Asian stocks slip as US tax doubts snap global winning streak

A pedestrian looks at an electronics stocks indicator displaying numbers of the Tokyo Stock Exchange in Japan.
A pedestrian looks at an electronics stocks indicator displaying numbers of the Tokyo Stock Exchange in Japan. PHOTO: AFP

TOKYO (REUTERS) - Asian shares slipped on Friday (Nov 10) on uncertainty about US tax reforms after Senate Republicans unveiled a plan that differed from the House of Representatives'version in several key areas, including a delay in the timing of a corporate tax cut.

MSCI's broadest index of Asia-Pacific shares outside Japan fell 0.1 per cent while Japan's Nikkei lost 1.0 per cent.

MSCI's all-country equity index posted its first daily loss in more than two weeks on Thursday, ending its longest daily winning streak since 2003.

On Wall Street, the S&P 500 lost 0.38 per cent while the Nasdaq Composite dropped 0.58 per cent.

US Republican Senators said they want to slash the corporate tax rate in 2019, later than the House's proposed schedule of 2018, complicating a push for the biggest overhaul of U.S. tax law since the 1980s.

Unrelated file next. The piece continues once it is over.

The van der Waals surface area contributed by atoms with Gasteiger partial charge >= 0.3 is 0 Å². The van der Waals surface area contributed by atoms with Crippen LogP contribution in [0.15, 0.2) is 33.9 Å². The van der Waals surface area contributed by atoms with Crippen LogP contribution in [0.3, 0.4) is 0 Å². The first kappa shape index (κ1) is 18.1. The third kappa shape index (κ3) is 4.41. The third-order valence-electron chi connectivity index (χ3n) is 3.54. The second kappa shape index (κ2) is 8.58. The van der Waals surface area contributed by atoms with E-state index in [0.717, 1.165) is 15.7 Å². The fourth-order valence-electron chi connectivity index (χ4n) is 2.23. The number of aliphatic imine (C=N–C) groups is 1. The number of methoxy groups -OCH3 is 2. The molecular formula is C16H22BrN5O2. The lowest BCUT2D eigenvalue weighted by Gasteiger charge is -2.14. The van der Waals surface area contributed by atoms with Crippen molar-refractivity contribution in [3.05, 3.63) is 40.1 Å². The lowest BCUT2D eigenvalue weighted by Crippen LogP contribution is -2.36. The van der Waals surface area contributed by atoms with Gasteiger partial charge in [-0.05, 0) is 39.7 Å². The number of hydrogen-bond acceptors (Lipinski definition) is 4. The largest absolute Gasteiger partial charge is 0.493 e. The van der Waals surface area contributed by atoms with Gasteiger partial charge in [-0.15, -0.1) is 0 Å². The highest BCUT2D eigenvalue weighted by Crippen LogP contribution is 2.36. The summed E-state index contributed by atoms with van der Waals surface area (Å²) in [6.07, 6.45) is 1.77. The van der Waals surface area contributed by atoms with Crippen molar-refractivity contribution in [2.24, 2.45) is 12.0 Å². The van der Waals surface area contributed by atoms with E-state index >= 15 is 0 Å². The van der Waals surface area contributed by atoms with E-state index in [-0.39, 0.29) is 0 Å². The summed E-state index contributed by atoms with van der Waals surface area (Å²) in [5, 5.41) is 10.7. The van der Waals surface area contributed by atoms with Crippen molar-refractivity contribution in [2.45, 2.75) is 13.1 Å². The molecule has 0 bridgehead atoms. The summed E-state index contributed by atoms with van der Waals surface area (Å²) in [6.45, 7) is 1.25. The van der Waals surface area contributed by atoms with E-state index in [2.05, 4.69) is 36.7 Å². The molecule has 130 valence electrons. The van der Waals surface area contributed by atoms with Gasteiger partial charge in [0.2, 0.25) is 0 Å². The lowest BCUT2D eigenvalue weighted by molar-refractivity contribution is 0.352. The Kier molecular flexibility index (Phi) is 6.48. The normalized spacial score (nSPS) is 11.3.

The House was set to vote on its measure next week but the Senate's timetable was less clear, with a formal bill yet to be drafted in that chamber, where Republicans have a much smaller majority and a narrower path to winning approval for any legislation, let alone one as contentious as a tax package.

"Things look fluid, including on when the tax cut deal will be reached," said Hirokazu Kabeya, chief global strategist at Daiwa Securities.

"I would say a compromise will be reached in the end, and we don't need to be too pessimistic. But if they indeed decide to delay the tax cut by a year, there is likely to be some disappointment," he said.

The US dollar also faced the head wind, with the euro firming to US$1.1644, extending its rebound from US$1.1553, its 3 ½-month low touched on Tuesday.

The dollar slipped to 113.47 yen, from Monday's high of 114.735, its highest level since March.

The 10-year US Treasuries yield also briefly fell, though it came back to 2.340 per cent, pressured by this week's government and corporate debt supply.

US junk bonds were sold off, with the price of major junk bond ETF plunging to its lowest level since March.

Oil prices held firm, on course to log their fifth straight week of gains, on hopes of supply cuts by major exporters as well as continuing concern about political developments in Saudi Arabia.

A spokesman for Saudi Arabia's energy ministry said the kingdom plans to cut crude exports by 120,000 barrels per day in December from November.

US light crude futures traded at US$57.04, down 0.2 per cent in early Asian trade but still just shy of this week's more than two-year high of US$57.69 a barrel.